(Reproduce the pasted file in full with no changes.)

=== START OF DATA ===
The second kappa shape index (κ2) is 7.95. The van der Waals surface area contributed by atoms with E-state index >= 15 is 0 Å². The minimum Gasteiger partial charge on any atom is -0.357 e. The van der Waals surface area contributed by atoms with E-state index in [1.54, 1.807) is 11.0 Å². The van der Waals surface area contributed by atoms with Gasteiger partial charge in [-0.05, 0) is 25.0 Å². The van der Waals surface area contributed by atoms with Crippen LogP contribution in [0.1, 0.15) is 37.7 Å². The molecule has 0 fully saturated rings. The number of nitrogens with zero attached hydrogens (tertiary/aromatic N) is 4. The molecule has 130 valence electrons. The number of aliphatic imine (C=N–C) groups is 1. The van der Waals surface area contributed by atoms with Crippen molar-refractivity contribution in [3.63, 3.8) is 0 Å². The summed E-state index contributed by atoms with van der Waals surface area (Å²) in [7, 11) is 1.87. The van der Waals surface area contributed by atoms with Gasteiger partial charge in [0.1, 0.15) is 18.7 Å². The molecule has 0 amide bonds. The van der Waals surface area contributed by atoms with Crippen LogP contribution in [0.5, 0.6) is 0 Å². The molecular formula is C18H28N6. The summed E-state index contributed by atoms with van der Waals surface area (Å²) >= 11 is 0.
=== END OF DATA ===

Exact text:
The second kappa shape index (κ2) is 7.95. The van der Waals surface area contributed by atoms with E-state index >= 15 is 0 Å². The minimum Gasteiger partial charge on any atom is -0.357 e. The van der Waals surface area contributed by atoms with E-state index in [1.54, 1.807) is 11.0 Å². The van der Waals surface area contributed by atoms with Gasteiger partial charge in [-0.05, 0) is 25.0 Å². The van der Waals surface area contributed by atoms with Crippen LogP contribution in [0.1, 0.15) is 37.7 Å². The molecule has 0 fully saturated rings. The number of nitrogens with zero attached hydrogens (tertiary/aromatic N) is 4. The molecule has 130 valence electrons. The number of aliphatic imine (C=N–C) groups is 1. The van der Waals surface area contributed by atoms with Crippen molar-refractivity contribution in [3.63, 3.8) is 0 Å². The summed E-state index contributed by atoms with van der Waals surface area (Å²) in [7, 11) is 1.87. The van der Waals surface area contributed by atoms with Gasteiger partial charge in [0.1, 0.15) is 18.7 Å². The molecule has 0 amide bonds. The van der Waals surface area contributed by atoms with Crippen LogP contribution in [0.5, 0.6) is 0 Å². The molecular formula is C18H28N6. The summed E-state index contributed by atoms with van der Waals surface area (Å²) >= 11 is 0.